We hope this film sparks a national conversation about Indigenous disadvantage and leads to more doors opening for Indigenous Australians. As a result of educating and informing, we aim to change mindsets, behaviours and structures so that, in time, there will truly be a pathway for all Australians to occupy the most powerful political position in the land, for the benefit of us all.
We will market the film as follows and measure the impact of the film in a number of ways:
1. Ratings - Once the election date is announced the ABC will give the film a time slot. We expect this to be in prime time and to reach an audience of at least 500,000 viewers.
2. Media coverage - Together with the ABC we will prepare press kits for the film, collate media coverage of the film and calculate the value of the advertising equivalent. 100 media articles with an advertising equivalent of $1M would be an excellent result. We will also track social media exposure such as Twitter.
3. Awards - We will raise the profile and reach of the film by entering awards such as the Realscreen Diversity and Inclusion Award. Our Is Australia Racist? documentary was the inaugural winner of this award.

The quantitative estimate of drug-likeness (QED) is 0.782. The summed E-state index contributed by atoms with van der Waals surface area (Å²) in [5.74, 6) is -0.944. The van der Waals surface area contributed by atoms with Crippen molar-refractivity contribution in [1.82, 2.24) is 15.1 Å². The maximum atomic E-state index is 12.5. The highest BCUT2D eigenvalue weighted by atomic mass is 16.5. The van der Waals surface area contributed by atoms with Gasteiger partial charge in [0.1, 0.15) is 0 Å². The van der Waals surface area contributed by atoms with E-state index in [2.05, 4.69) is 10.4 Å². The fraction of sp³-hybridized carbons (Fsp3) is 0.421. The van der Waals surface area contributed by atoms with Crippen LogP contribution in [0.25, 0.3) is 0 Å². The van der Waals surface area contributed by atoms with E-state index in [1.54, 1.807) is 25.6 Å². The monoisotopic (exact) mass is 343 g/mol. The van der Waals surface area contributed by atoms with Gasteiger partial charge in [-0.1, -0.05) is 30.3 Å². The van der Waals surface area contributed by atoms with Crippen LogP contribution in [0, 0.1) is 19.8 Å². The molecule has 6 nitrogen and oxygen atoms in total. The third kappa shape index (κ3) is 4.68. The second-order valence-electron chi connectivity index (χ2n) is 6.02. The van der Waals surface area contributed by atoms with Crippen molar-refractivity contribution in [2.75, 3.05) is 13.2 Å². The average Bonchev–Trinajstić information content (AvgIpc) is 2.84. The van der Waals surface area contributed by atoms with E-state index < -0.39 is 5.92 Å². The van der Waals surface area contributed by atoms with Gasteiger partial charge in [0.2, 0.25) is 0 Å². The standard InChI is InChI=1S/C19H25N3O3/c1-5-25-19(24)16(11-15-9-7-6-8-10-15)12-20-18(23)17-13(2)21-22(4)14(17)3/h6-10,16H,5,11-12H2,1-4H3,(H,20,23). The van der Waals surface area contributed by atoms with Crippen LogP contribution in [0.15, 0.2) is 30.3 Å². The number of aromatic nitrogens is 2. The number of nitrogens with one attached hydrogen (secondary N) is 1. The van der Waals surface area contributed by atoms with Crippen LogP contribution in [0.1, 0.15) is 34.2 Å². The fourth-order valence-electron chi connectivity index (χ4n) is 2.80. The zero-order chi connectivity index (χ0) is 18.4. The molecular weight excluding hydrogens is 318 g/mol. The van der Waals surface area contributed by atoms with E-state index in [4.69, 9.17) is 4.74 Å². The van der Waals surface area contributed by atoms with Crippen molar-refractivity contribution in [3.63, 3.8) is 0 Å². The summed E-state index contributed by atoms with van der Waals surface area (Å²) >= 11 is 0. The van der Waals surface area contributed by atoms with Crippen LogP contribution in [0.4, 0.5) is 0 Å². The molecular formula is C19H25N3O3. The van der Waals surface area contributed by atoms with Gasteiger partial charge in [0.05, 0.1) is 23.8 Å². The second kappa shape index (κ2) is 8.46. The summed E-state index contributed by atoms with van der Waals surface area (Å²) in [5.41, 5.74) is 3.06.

4. ATOM - We expect the film to be widely used in schools as an educational tool and we will measure the impact through Screenrights reports.
5. Training - We expect the film to be used as a training tool for businesses around Australia and will work with interested organisations to maximise and measure the impact.
6. Impact assessment - Professor Yin Paradies, our on screen expert from Deakin University will be available (subject to funding) to conduct impact assessment surveys. The University of Western Sydney did this in relation to our documentary Is Australia Racist? and the results about how the film has shifted perceptions and opinions about race have been remarkable.
What is your education and outreach strategy?
Our education strategy is to engage ATOM to create a study guide and promote the documentary through ATOM's educational channels. This worked well with our recent project A Stargazers Guide to the Galaxy which won ATOM's best factual television series. We are also approaching philanthropic and other community organisations to ask them to promote the film through their networks.
In addition to the marketing plans outlined above from 1-5 above we would love to measure the impact of the film by engaging Professor Yin Paradies to conduct detailed research about the responses to the film and how it influenced people’s thinking. The research conducted after Is Australia Racist? has been very useful and informative in relation to how clips from the film positively influenced people’s attitudes on racism. This research can then help promote and shape the next stage of our outreach program. We would be happy to discuss the finer details of the research plan with potential funders. From our professional background and contacts, previous films including the Seasons series of Indigenous films for the ABC, and our work on this film, we have a number of connections that can help; and want to join with Indigenous groups and philanthropic organisations to maximise the leverage from the research.